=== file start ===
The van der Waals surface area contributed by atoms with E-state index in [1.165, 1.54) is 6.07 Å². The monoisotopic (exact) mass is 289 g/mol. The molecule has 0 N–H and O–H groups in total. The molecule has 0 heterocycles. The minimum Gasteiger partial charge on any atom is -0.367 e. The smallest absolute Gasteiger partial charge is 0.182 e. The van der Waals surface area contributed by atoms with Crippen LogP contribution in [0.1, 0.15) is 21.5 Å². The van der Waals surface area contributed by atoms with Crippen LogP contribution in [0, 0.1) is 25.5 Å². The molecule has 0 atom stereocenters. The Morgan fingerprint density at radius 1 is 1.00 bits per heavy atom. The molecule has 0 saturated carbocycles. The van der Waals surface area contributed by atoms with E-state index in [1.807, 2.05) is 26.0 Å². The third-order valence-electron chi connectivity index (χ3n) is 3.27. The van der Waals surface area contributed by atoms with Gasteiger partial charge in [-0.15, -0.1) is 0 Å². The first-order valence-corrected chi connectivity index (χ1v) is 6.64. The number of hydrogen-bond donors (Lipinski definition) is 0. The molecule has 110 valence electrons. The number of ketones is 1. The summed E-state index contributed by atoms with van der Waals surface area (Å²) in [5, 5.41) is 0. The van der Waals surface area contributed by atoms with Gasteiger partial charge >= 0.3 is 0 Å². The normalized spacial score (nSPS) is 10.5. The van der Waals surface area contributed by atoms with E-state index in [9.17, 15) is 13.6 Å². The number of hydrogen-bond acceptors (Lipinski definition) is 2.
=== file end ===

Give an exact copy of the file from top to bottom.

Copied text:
The van der Waals surface area contributed by atoms with E-state index in [1.165, 1.54) is 6.07 Å². The monoisotopic (exact) mass is 289 g/mol. The molecule has 0 N–H and O–H groups in total. The molecule has 0 heterocycles. The minimum Gasteiger partial charge on any atom is -0.367 e. The smallest absolute Gasteiger partial charge is 0.182 e. The van der Waals surface area contributed by atoms with Crippen LogP contribution in [0.1, 0.15) is 21.5 Å². The van der Waals surface area contributed by atoms with Crippen LogP contribution in [0, 0.1) is 25.5 Å². The molecule has 0 atom stereocenters. The Morgan fingerprint density at radius 1 is 1.00 bits per heavy atom. The molecule has 0 saturated carbocycles. The van der Waals surface area contributed by atoms with E-state index in [1.807, 2.05) is 26.0 Å². The third-order valence-electron chi connectivity index (χ3n) is 3.27. The van der Waals surface area contributed by atoms with Gasteiger partial charge in [-0.15, -0.1) is 0 Å². The first-order valence-corrected chi connectivity index (χ1v) is 6.64. The number of hydrogen-bond donors (Lipinski definition) is 0. The molecule has 110 valence electrons. The number of ketones is 1. The summed E-state index contributed by atoms with van der Waals surface area (Å²) in [5, 5.41) is 0. The van der Waals surface area contributed by atoms with Gasteiger partial charge >= 0.3 is 0 Å². The normalized spacial score (nSPS) is 10.5. The van der Waals surface area contributed by atoms with E-state index in [9.17, 15) is 13.6 Å². The number of hydrogen-bond acceptors (Lipinski definition) is 2.